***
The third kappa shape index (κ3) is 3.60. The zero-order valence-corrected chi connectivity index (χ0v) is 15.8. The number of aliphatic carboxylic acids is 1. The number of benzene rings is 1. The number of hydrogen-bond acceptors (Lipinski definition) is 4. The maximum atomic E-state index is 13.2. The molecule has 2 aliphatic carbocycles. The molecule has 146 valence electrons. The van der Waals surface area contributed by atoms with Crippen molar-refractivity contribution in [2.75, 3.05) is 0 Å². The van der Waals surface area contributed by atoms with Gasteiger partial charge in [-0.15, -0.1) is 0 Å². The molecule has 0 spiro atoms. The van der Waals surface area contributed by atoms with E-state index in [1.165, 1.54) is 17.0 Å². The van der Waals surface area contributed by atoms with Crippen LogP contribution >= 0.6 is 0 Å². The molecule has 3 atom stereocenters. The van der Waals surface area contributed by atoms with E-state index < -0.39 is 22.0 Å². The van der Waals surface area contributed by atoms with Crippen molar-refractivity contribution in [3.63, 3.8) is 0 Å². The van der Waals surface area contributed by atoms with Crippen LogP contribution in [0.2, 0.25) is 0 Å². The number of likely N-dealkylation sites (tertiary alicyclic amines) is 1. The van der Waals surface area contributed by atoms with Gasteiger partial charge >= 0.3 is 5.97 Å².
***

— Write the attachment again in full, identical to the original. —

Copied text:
The third kappa shape index (κ3) is 3.60. The zero-order valence-corrected chi connectivity index (χ0v) is 15.8. The number of aliphatic carboxylic acids is 1. The number of benzene rings is 1. The number of hydrogen-bond acceptors (Lipinski definition) is 4. The maximum atomic E-state index is 13.2. The molecule has 2 aliphatic carbocycles. The molecule has 146 valence electrons. The van der Waals surface area contributed by atoms with Crippen molar-refractivity contribution in [2.75, 3.05) is 0 Å². The van der Waals surface area contributed by atoms with Gasteiger partial charge in [-0.15, -0.1) is 0 Å². The molecule has 0 spiro atoms. The van der Waals surface area contributed by atoms with E-state index in [1.165, 1.54) is 17.0 Å². The van der Waals surface area contributed by atoms with Crippen LogP contribution >= 0.6 is 0 Å². The molecule has 3 atom stereocenters. The van der Waals surface area contributed by atoms with E-state index < -0.39 is 22.0 Å². The van der Waals surface area contributed by atoms with Crippen molar-refractivity contribution in [3.63, 3.8) is 0 Å². The van der Waals surface area contributed by atoms with Crippen LogP contribution in [0.2, 0.25) is 0 Å². The number of likely N-dealkylation sites (tertiary alicyclic amines) is 1. The van der Waals surface area contributed by atoms with Gasteiger partial charge >= 0.3 is 5.97 Å².